Meghan Hicks, senior editor for iRunFar.com and winner of the 2013 Marathon des Sables, based in Moab, UtahWorkout: Fast Finish Long Run
- Run 16 miles at a conversational pace, focusing on high cadence and proper form, as well as nutrition and hydration.
- During miles 16 to 21, increase your effort in steady increments, keeping in mind that on more difficult terrain, this should be judged by heart rate, rather than actual pace.
- Miles 21 to 24 should be completed at a harder tempo effort. This is where it becomes apparent whether you've fueled and hydrated properly in order to run this more difficult pace at the end of a long run.
Meghan's Tip: "The top runners at the end of a long trail ultramarathon, something in the range of 50 to 100 miles, will be the ones who remain the fastest and most efficient physically, and the most mentally tough in the race's later stages. This workout is one of my favorites for helping develop this late-in-the-game ability to finish a long run fast."
More: Tips for Fast Finish Long Runs
Geoff Roes, winner of the 2012 Iditarod Trail Invitational (350 miles), 2011 Ultra Race of Champions 100K and the 2010 Western States Endurance Run (100 miles), based in Juneau, AlaskaWorkout: Trail Interval Workout
- Warm up for 2 to 3 miles easy.
- On a trail with rolling terrain and plenty of hills ranging from 2 to 10 minutes long, let the trail guide your intervals by surging on the uphills at tempo pace and maintaining that effort on the downhills. Jog for recovery on the flat sections.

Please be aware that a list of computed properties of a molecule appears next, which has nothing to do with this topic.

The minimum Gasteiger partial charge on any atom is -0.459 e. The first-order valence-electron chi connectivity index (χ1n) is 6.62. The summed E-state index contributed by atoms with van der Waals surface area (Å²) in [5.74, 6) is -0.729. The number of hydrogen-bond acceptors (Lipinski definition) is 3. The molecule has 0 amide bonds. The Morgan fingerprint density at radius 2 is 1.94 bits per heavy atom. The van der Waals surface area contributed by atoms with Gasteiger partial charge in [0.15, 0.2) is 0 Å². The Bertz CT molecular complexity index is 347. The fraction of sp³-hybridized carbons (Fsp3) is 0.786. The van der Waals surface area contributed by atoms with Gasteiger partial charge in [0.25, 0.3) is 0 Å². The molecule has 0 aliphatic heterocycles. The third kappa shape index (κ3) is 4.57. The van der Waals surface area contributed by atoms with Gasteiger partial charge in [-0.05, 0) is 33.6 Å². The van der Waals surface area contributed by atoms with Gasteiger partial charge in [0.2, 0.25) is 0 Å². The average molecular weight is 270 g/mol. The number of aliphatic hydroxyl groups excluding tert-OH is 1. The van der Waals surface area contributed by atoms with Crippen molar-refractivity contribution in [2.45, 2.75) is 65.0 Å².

- Cool down for 2 to 3 miles easy.
Geoff's Tip: "This is a great method to build raw strength and endurance by running the uphills hard, and it also builds leg speed and technical running ability from running the downhills fast."
More: 4 Downhill Running Workouts to Build Strength and Speed
Sage Canaday, 2013 USATF National 100K Trail Champion and 2012 USA Mountain Running Champion, based in Boulder, ColoradoWorkout: Uphill Tempo Run
- Warm up for 20 minutes.
- Locate a long uphill or set a treadmill to between 5 to 15 percent incline and run tempo pace for 15 to 30 minutes, starting with 15 minutes and working up 5 minutes each week.
- Cool down for 15 minutes.
Sage's Tip: "The key here is that hill running builds tremendous strength in your leg muscles and core, and the uphill forces better running form that translates to faster running speeds on the flats."
More: How to Execute the Perfect Tempo RunSign up for your next race.
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